Opinion

Donald Trump is blowing up Paul Ryan's agenda

The best laid plans of Paul Ryan often go awry...

Will Washington Republicans steamroll Donald Trump? Some conservatives think so. Their logic: Trump is a policy amateur and political novice — one surrounding himself with other political novices like former Breitbart boss Steve Bannon — who lost the popular vote. The self-described billionaire also starts his term as a historically unpopular incoming president with a meager 40 percent approval rating. Then there's his attention span, or rather the lack of one.

But if Trump is going to be a weak, distracted, and acquiescent president, no one seems to have persuaded Trump of this. As his inauguration approaches, Trump and his close surrogates continue fiercely attacking (or at least undermining) key portions of the congressional GOP agenda, especially that of House Speaker Paul Ryan. For example, the GOP seemed to have settled on a "repeal and delay" strategy to replace ObamaCare. At his news conference last week, however, Trump said the health law would be repealed and replaced "essentially simultaneously." He is also promising to soon unveil a replacement that would provide "insurance for everybody." Do tell.

The Ryan Republicans want to reform Medicare and other middle-class entitlements as part of their effort to balance the federal budget and keep those programs solvent. At a CNN "town hall" meeting last week, Ryan argued that Medicare is the "biggest part of the debt crisis in the future, and it is something that we have to deal with." A few days later, incoming White House Chief of Staff Reince Priebus told ABC News' George Stephanopoulos that "there are no plans in President-elect Trump's policies moving forward to touch Medicare and Social Security."

But the true heart of the GOP policy agenda is tax reform. Cutting taxes is what Republicans do. And the House GOP has a detailed plan to sharply lower personal and business tax rates that has been analyzed and scored by outside budget groups. Post-election investor enthusiasm for Trumponomics has been partly based on the notion that the proposal was pretty much buttoned-down and would get passed relatively quickly by Congress and signed by Trump.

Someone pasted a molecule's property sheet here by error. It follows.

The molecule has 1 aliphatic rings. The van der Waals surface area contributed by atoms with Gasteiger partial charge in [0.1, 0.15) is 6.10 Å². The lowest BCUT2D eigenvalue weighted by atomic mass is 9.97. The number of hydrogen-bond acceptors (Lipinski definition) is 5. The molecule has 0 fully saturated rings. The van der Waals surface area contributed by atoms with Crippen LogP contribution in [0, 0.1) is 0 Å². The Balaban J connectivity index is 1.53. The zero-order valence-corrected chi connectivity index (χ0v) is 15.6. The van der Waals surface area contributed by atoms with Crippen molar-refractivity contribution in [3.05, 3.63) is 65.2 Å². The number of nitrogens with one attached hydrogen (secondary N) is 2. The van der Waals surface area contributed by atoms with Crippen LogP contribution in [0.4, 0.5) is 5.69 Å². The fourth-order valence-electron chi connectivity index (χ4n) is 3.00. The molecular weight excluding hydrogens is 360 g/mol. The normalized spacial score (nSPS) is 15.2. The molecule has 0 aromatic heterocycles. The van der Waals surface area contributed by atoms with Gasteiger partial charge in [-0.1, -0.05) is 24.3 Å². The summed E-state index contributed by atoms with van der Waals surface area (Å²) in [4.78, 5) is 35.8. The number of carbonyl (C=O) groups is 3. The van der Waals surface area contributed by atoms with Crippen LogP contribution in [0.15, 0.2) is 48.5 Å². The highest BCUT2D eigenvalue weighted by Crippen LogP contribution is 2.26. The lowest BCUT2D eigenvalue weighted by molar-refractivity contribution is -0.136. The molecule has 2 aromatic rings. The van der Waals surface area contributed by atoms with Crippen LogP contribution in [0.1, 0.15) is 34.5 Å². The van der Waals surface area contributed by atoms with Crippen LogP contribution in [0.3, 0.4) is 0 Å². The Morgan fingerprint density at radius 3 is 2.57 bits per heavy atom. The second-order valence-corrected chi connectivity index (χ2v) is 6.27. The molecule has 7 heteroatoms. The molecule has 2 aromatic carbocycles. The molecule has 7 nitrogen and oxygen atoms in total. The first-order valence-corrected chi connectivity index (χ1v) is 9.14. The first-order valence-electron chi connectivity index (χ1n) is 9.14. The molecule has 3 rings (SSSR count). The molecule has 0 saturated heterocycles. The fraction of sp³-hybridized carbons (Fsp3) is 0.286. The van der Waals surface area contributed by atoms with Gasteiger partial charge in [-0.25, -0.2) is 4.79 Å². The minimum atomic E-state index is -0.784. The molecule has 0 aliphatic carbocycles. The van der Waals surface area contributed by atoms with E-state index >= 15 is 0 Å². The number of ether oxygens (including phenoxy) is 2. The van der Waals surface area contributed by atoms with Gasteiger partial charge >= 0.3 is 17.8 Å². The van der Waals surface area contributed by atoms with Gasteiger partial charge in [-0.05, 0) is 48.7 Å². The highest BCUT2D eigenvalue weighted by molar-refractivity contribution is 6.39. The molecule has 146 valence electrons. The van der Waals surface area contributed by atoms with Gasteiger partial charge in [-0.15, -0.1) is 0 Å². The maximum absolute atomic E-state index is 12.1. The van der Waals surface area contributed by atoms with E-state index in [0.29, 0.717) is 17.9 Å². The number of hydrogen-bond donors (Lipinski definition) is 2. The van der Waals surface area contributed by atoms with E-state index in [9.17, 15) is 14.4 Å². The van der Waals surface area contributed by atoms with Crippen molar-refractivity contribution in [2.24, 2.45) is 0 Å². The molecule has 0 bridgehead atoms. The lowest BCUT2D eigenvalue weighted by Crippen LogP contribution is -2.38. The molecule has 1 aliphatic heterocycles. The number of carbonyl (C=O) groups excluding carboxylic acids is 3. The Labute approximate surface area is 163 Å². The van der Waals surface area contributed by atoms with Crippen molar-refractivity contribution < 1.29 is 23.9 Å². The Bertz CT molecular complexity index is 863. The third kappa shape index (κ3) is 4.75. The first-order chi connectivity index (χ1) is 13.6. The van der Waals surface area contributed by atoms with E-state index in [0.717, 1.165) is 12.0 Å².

And now Trump may have just scuppered the plan by blasting a key feature. In an interview with The Wall Street Journal, Trump had nothing positive to say about the GOP's "border adjustment" idea to tax imports and exempt exports. He called it "complicated' and added, "Anytime I hear border adjustment, I don't love it. Because usually it means we're going to get adjusted into a bad deal. That's what happens."

If the border adjustment feature is scrapped, it leaves Republicans with a massive budgetary hole in their economic plan, since border adjustment was supposed to raise some $1.2 trillion over a decade. Remember, Republicans have been touting their tax cut plan as not increasing the debt. Moreover, these estimates already include the possibility of more tax revenue from faster growth. Scored on a "static" rather than "dynamic" basis, the GOP tax plan might lose more than $3 trillion over a decade. And Republicans still say they want to balance the federal budget...

The border adjustment provision is supposed to be a less risky way to satisfy Trump's various protectionist demands than outright tariffs and punitive border taxes. As one analyst from the Tax Foundation, a group that scored the House plan, told the Journal, "If you take out the border adjustment, you have to really think about an entirely different reform."

Meanwhile, Team Trump seems more enthused about tariffs, guaranteeing women six weeks of paid maternity leave, and hectoring U.S. companies who want to offshore jobs. That stuff probably isn't why stocks rallied after the election. Nor does it have much to do with the agenda congressional Republicans have been crafting when out of power during the Obama years.

We may find out sooner rather than later who is going to roll over whom. And whose agenda will represent the ever-evolving Republican Party.

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